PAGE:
New Jersey enacts abortion rights law while roe hangs in the balance

New Jersey lawmakers voted Monday to pass a bill that extends abortion rights in the state ahead of a looming Supreme Court ruling that represents the greatest threat to abortion rights in a generation.

The state Senate and Assembly voted to adopt Law on Free Reproductive Choice, which codifies the right to reproductive autonomy regardless of federal law and extends access to abortion treatment in the state.

The law guarantees every New Jerseyer “the right to contraception, the right to terminate a pregnancy and the right to carry a pregnancy to term.” according to the text of the bill. The law on free reproductive choice also allows “all qualified health professionals” to provide abortion treatment, such as advanced nurses and midwives in addition to doctors.

The bill is being sent to the desk of Gov. Phil Murphy (D), who on Monday signaled he will sign it into law this week. “A bill to codify a woman’s right to vote in state law and expand access to reproductive health care for all has just been passed in both houses of the Legislature,” he said. tweeted. “… With Roe v. Wade under attack, the need for this bill is more urgent than ever.”

"With Roe v. Wade under attack, the need for this bill is more urgent than ever, New Jersey Gov. Phil Murphy (D) said after the state legislature voted to pass the Freedom of Reproductive Election Act.
“With Roe v. Wade under attack, the need for this bill is more urgent than ever,” New Jersey Gov. Phil Murphy (D) said after the state legislature voted to pass the Freedom of Reproductive Election Act.

Eduardo Munoz Alvarez via Getty Images

Some Republican lawmakers were frustrated with how the bill got through the legislature, noting that the text was not released to lawmakers until last week. Proponents of her case have been working to make the actual transcript of this statement available online.

“I am so outraged by the fact that as women in the 21st century, 2022, we are still trying to defend and justify why we should have the right to make choices in our lives,” said State Attorney Carole Murphy (D). .

Assemblywoman Angela McKnight (D) called up many of her male colleagues who were against the bill, tells them: “To men: You’re not a woman, and until you have a vagina, you have nothing to say.”

Although the bill was passed, some advocates of abortion rights and progressive Democrats criticized it for not going far enough. The original text of the bill included a requirement that health insurance companies should cover the costs of abortion care and contraception at no cost. But after the 2020 election, when several blue seats turned red, Democrats were forced to cut insurance bills to get the bill passed in the Legislature.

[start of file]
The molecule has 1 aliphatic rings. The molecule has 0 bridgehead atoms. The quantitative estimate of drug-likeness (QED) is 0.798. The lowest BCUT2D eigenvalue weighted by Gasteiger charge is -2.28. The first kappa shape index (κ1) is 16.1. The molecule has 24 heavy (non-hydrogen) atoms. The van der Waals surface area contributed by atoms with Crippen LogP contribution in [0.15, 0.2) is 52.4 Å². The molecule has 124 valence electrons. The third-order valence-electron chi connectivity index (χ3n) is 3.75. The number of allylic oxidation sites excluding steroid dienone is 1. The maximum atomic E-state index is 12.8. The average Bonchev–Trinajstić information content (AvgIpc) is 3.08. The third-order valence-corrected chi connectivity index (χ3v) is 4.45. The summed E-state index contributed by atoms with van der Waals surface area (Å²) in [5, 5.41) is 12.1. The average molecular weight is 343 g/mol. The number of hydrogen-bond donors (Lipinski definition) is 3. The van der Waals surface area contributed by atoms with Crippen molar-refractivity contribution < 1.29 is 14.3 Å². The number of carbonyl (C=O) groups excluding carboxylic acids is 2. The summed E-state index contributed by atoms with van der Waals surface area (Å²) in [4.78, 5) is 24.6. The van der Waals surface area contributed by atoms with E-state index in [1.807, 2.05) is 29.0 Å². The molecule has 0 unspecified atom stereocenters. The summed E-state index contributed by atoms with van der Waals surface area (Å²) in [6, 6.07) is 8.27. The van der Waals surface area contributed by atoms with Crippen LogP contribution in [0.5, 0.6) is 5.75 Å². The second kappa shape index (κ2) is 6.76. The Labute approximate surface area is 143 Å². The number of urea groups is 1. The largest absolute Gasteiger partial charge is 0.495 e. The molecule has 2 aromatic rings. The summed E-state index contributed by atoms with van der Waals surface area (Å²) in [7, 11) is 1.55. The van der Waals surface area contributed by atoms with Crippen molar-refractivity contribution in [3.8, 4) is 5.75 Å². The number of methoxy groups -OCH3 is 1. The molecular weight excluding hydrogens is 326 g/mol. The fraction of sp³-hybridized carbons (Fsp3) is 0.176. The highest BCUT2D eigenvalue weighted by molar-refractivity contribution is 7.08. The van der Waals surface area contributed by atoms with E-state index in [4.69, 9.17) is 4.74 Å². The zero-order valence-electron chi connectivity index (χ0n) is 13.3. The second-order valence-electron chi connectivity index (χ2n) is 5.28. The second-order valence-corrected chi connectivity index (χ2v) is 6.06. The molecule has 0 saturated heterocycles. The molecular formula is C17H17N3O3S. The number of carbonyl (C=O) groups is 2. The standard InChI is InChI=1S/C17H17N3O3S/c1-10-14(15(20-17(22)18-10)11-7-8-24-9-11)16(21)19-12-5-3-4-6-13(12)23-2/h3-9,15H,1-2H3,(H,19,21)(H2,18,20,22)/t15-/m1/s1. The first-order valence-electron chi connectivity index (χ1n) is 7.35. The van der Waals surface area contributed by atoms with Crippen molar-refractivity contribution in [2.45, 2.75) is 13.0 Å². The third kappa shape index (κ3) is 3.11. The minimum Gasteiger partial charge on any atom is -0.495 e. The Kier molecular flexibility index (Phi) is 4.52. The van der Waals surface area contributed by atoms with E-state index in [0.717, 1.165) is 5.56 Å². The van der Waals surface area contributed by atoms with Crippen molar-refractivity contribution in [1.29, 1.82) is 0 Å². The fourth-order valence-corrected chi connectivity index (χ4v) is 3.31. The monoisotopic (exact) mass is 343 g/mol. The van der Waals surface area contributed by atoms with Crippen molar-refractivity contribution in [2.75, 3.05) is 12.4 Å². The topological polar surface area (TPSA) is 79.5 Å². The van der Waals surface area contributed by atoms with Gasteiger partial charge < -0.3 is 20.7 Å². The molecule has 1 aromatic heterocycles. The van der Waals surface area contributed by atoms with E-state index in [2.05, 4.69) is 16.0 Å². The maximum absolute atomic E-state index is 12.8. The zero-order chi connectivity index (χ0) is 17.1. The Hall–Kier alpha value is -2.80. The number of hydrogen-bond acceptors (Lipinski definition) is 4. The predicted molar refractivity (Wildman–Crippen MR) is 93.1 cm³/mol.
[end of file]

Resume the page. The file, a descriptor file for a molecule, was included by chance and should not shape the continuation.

“This is a fantastic first step and we should celebrate the adoption of this legislation,” said Anjali Mehrotra, president of the National Organization for Women of New Jersey. said in a statement. “But New Jersey can and must do more to improve access to reproductive health care and eliminate stigma. We need to adopt more protections for New Jersey’s vulnerable and marginalized populations, such as removing cost barriers to abortion, ensuring that medical abortion remains available. and allow access to hormonal contraception without a prescription from a physician. ”

New Jersey is one of a handful of states take steps to actively affirm abortion rights prior to Dobbs v. Jackson Women’s Health Organization The decision of the Supreme Court. During oral arguments last month, the Supreme Court said signaled that it was likely to overthrow Roe v. Wade, the High Court’s decision of 1973, which protects a person’s right to abortion.

The oral arguments in the Dobbs case prompted many blue states to fight to codify or extend access to abortion ahead of the impending decision, which is expected sometime in June. In addition to New Jersey, other states have added legislation that supports access to abortion include Delaware, Hawaii, California and New Mexico. However, many red states took the arguments as an encouraging sign of adopting more anti-abortion legislation.

The Supreme Court case also came on the heels of the most extreme anti-abortion legislation in the country, passed in Texas in September. Texas law prohibits abortion around six weeks of pregnancy and puts private citizens in its place of enforcing it. The enforcement mechanism makes the law very difficult to challenge in court, triggering a domino effect of copycat legislation in other anti-abortion states such as. Arkansas, Ohio, Alabama and other.


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